Recalibration of phonetic categories by lipread speech versus lexical information.
ABSTRACT Listeners hearing an ambiguous phoneme flexibly adjust their phonetic categories in accordance with information telling what the phoneme should be (i.e., recalibration). Here the authors compared recalibration induced by lipread versus lexical information. Listeners were exposed to an ambiguous phoneme halfway between /t/ and /p/ dubbed onto a face articulating /t/ or /p/ or embedded in a Dutch word ending in /t/ (e.g., groot [big]) or /p/ (knoop [button]). In a posttest, participants then categorized auditory tokens as /t/ or /p/. Lipread and lexical aftereffects were comparable in size (Experiment 1), dissipated about equally fast (Experiment 2), were enhanced by exposure to a contrast phoneme (Experiment 3), and were not affected by a 3-min silence interval (Experiment 4). Exposing participants to 1 instead of both phoneme categories did not make the phenomenon more robust (Experiment 5). Despite the difference in nature (bottom-up vs. top-down information), lipread and lexical information thus appear to serve a similar role in phonetic adjustments.
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ABSTRACT: Understanding foreign speech is difficult, in part because of unusual mappings between sounds and words. It is known that listeners in their native language can use lexical knowledge (about how words ought to sound) to learn how to interpret unusual speech-sounds. We therefore investigated whether subtitles, which provide lexical information, support perceptual learning about foreign speech. Dutch participants, unfamiliar with Scottish and Australian regional accents of English, watched Scottish or Australian English videos with Dutch, English or no subtitles, and then repeated audio fragments of both accents. Repetition of novel fragments was worse after Dutch-subtitle exposure but better after English-subtitle exposure. Native-language subtitles appear to create lexical interference, but foreign-language subtitles assist speech learning by indicating which words (and hence sounds) are being spoken.PLoS ONE 01/2009; 4(11):e7785. · 4.09 Impact Factor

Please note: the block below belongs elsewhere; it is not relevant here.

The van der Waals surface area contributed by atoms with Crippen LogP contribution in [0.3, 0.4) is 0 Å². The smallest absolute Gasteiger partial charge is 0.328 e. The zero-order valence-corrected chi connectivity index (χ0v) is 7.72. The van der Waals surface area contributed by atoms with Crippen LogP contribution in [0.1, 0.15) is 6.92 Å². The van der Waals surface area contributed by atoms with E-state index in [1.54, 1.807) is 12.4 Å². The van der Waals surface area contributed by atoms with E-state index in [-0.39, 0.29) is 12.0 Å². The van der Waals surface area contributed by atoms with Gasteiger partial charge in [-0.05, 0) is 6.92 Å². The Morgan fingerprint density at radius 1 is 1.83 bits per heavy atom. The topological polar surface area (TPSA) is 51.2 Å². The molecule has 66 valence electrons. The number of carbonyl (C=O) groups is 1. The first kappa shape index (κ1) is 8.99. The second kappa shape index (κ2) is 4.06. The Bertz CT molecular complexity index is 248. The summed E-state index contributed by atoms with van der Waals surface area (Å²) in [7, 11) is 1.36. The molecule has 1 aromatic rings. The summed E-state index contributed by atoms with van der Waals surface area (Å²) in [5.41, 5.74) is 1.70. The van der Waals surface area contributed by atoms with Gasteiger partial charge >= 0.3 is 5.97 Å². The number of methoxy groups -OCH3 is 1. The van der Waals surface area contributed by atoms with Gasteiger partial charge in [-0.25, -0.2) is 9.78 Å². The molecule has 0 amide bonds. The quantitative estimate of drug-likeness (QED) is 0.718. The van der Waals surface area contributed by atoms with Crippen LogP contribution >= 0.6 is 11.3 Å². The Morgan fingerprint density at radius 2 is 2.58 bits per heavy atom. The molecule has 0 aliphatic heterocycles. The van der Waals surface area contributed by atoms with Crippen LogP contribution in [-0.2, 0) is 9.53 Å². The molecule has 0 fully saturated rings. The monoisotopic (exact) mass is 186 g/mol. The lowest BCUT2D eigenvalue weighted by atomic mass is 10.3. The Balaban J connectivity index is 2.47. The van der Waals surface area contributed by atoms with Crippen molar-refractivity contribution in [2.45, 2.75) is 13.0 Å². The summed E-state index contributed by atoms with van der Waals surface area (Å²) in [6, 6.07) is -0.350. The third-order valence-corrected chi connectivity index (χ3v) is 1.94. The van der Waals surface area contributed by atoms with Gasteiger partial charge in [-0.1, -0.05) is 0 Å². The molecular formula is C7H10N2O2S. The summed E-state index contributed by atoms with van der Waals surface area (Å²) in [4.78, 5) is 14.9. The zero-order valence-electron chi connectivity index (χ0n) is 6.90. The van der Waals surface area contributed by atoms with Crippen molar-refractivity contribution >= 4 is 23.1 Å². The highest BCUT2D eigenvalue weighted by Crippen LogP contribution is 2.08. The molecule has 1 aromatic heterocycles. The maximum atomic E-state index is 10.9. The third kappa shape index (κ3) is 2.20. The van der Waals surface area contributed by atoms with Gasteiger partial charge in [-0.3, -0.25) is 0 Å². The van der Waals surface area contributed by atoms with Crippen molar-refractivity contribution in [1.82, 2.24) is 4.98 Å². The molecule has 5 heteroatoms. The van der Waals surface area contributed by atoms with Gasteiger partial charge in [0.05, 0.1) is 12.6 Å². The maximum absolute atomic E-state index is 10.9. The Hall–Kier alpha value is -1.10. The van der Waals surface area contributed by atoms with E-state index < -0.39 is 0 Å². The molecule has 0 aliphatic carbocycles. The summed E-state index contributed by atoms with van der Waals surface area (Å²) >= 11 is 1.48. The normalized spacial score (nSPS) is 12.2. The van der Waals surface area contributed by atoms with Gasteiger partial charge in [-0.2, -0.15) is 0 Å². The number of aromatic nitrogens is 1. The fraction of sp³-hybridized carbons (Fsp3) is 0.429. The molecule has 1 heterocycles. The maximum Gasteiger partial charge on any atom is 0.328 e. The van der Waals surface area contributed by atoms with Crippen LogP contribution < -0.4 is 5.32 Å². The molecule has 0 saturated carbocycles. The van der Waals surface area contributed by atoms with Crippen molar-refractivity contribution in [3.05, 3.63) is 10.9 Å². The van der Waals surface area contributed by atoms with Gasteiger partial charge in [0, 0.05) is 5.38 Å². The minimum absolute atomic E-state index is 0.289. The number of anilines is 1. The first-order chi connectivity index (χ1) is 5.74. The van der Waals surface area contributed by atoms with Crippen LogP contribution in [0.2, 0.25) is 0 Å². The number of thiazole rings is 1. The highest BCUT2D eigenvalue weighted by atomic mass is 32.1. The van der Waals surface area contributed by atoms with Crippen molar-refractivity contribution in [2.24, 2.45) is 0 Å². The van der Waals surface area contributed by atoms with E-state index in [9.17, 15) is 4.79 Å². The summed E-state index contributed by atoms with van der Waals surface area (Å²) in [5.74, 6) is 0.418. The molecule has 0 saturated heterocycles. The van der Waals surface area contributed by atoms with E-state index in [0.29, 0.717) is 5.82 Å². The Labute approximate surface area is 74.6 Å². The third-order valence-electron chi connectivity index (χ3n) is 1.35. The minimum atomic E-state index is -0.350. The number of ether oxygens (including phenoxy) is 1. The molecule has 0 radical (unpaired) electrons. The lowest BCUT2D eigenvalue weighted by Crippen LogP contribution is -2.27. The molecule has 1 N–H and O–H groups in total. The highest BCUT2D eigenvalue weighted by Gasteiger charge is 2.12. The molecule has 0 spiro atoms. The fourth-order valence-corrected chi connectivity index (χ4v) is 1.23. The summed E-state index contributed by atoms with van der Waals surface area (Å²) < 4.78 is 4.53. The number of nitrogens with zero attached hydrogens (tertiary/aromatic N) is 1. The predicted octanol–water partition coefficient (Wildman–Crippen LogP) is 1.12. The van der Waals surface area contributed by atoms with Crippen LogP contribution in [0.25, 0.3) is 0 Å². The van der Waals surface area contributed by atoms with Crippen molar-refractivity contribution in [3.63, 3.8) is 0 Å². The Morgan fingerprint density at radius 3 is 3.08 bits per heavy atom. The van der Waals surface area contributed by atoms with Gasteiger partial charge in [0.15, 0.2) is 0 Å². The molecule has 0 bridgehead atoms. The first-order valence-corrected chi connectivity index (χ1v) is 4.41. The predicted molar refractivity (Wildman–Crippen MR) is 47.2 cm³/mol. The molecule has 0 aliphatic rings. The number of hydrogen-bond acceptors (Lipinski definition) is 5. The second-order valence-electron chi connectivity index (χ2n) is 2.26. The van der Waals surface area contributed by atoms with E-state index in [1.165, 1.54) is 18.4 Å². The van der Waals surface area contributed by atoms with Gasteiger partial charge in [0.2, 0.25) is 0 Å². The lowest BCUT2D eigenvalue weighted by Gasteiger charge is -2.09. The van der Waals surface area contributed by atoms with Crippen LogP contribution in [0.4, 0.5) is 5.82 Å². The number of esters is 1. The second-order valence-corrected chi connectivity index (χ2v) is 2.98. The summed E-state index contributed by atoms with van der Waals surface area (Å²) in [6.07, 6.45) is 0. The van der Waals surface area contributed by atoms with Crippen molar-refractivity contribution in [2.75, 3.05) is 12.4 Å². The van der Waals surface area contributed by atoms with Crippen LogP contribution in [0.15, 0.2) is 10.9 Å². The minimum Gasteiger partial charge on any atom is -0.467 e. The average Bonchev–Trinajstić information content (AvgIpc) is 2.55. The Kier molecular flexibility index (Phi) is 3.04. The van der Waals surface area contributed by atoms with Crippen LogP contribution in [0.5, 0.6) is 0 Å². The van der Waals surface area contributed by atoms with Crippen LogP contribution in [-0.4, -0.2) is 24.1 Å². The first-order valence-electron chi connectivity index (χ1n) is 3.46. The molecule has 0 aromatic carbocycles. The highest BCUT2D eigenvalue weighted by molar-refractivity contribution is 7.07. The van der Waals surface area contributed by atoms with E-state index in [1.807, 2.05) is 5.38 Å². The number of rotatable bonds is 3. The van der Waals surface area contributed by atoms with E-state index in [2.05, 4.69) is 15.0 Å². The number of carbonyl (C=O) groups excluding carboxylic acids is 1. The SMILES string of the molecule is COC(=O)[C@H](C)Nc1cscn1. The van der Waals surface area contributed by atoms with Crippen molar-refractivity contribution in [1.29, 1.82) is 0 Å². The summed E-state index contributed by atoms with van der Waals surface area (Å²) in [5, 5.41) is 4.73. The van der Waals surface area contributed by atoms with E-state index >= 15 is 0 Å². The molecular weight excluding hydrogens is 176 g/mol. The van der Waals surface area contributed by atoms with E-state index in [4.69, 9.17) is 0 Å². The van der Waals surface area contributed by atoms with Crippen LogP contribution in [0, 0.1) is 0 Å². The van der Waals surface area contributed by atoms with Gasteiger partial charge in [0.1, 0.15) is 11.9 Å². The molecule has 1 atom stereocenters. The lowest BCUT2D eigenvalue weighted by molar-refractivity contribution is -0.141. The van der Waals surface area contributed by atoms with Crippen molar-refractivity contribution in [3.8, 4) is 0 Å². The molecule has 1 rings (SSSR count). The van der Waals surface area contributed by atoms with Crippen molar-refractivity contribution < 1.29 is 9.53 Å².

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ABSTRACT: It is well known that visual information derived from mouth movements (i.e., lipreading) can have profound effects on auditory speech identification (e.g. the McGurk-effect). Here we examined the reverse phenomenon, namely whether auditory speech affects lipreading. We report that speech sounds dubbed onto lipread speech affect immediate identification of lipread tokens. This effect likely reflects genuine cross-modal integration of sensory signals and not just a simple response bias because we also observed adaptive shifts in visual identification of the ambiguous lipread tokens after exposure to incongruent audiovisual adapter stimuli. Presumably, listeners had learned to label the lipread stimulus in accordance with the sound, thus demonstrating that the interaction between hearing and lipreading is genuinely bi-directional.Neuroscience Letters 03/2010; 471(2):100-3. · 2.11 Impact Factor